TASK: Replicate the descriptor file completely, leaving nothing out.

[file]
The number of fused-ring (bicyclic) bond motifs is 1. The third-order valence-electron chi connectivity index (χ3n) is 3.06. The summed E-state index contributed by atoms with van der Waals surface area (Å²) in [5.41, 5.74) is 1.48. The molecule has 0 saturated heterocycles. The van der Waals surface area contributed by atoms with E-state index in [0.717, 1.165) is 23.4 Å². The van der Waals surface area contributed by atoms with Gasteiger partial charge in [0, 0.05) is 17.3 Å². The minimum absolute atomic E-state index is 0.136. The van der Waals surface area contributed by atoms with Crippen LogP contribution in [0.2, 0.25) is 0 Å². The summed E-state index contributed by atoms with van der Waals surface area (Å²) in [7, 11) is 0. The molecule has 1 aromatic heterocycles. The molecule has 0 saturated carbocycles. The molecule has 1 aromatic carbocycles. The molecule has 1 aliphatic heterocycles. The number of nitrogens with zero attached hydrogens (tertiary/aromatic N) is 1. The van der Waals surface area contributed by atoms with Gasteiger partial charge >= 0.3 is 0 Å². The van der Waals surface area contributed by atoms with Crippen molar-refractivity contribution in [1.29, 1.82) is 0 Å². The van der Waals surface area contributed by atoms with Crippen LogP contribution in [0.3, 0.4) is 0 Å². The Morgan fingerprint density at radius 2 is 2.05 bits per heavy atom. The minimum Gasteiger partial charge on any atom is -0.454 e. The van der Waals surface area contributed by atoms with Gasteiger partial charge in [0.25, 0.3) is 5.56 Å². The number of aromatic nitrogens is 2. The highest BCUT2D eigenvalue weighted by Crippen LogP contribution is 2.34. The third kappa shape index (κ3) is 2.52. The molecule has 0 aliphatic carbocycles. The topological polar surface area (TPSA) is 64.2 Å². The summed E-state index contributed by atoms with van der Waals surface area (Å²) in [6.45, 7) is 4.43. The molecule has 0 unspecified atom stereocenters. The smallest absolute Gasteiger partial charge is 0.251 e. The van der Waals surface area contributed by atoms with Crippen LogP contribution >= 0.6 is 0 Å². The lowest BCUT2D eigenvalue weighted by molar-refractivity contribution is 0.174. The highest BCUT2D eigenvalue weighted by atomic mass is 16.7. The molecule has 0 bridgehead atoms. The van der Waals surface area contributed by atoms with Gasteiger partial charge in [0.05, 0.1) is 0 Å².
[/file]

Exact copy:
The number of fused-ring (bicyclic) bond motifs is 1. The third-order valence-electron chi connectivity index (χ3n) is 3.06. The summed E-state index contributed by atoms with van der Waals surface area (Å²) in [5.41, 5.74) is 1.48. The molecule has 0 saturated heterocycles. The van der Waals surface area contributed by atoms with E-state index in [0.717, 1.165) is 23.4 Å². The van der Waals surface area contributed by atoms with Gasteiger partial charge in [0, 0.05) is 17.3 Å². The minimum absolute atomic E-state index is 0.136. The van der Waals surface area contributed by atoms with Crippen LogP contribution in [0.2, 0.25) is 0 Å². The summed E-state index contributed by atoms with van der Waals surface area (Å²) in [7, 11) is 0. The molecule has 1 aromatic heterocycles. The molecule has 0 saturated carbocycles. The molecule has 1 aromatic carbocycles. The molecule has 1 aliphatic heterocycles. The number of nitrogens with zero attached hydrogens (tertiary/aromatic N) is 1. The van der Waals surface area contributed by atoms with Gasteiger partial charge >= 0.3 is 0 Å². The van der Waals surface area contributed by atoms with Crippen molar-refractivity contribution in [1.29, 1.82) is 0 Å². The van der Waals surface area contributed by atoms with Crippen LogP contribution in [0.3, 0.4) is 0 Å². The Morgan fingerprint density at radius 2 is 2.05 bits per heavy atom. The minimum Gasteiger partial charge on any atom is -0.454 e. The van der Waals surface area contributed by atoms with Gasteiger partial charge in [0.25, 0.3) is 5.56 Å². The number of aromatic nitrogens is 2. The highest BCUT2D eigenvalue weighted by Crippen LogP contribution is 2.34. The third kappa shape index (κ3) is 2.52. The molecule has 0 aliphatic carbocycles. The topological polar surface area (TPSA) is 64.2 Å². The summed E-state index contributed by atoms with van der Waals surface area (Å²) in [6.45, 7) is 4.43. The molecule has 0 unspecified atom stereocenters. The smallest absolute Gasteiger partial charge is 0.251 e. The van der Waals surface area contributed by atoms with Crippen LogP contribution >= 0.6 is 0 Å². The lowest BCUT2D eigenvalue weighted by molar-refractivity contribution is 0.174. The highest BCUT2D eigenvalue weighted by atomic mass is 16.7. The molecule has 0 bridgehead atoms. The van der Waals surface area contributed by atoms with Gasteiger partial charge in [0.05, 0.1) is 0 Å².